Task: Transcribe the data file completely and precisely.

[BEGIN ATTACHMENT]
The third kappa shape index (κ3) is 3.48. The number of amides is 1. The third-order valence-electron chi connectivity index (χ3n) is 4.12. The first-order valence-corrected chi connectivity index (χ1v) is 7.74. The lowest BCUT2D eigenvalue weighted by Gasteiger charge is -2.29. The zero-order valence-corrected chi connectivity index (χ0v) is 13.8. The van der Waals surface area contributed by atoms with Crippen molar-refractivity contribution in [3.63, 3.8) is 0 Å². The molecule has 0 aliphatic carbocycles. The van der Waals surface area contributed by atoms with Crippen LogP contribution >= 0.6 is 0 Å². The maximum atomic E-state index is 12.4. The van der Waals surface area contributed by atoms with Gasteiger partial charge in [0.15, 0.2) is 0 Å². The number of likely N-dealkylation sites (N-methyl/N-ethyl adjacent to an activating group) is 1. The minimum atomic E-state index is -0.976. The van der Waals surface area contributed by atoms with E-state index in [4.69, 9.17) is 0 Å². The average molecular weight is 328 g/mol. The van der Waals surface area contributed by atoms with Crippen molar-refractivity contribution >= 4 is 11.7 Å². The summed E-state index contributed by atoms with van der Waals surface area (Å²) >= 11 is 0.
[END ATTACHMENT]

The third kappa shape index (κ3) is 3.48. The number of amides is 1. The third-order valence-electron chi connectivity index (χ3n) is 4.12. The first-order valence-corrected chi connectivity index (χ1v) is 7.74. The lowest BCUT2D eigenvalue weighted by Gasteiger charge is -2.29. The zero-order valence-corrected chi connectivity index (χ0v) is 13.8. The van der Waals surface area contributed by atoms with Crippen molar-refractivity contribution in [3.63, 3.8) is 0 Å². The molecule has 0 aliphatic carbocycles. The van der Waals surface area contributed by atoms with Crippen LogP contribution >= 0.6 is 0 Å². The maximum atomic E-state index is 12.4. The van der Waals surface area contributed by atoms with Gasteiger partial charge in [0.15, 0.2) is 0 Å². The number of likely N-dealkylation sites (N-methyl/N-ethyl adjacent to an activating group) is 1. The minimum atomic E-state index is -0.976. The van der Waals surface area contributed by atoms with E-state index in [4.69, 9.17) is 0 Å². The average molecular weight is 328 g/mol. The van der Waals surface area contributed by atoms with Crippen molar-refractivity contribution >= 4 is 11.7 Å². The summed E-state index contributed by atoms with van der Waals surface area (Å²) >= 11 is 0.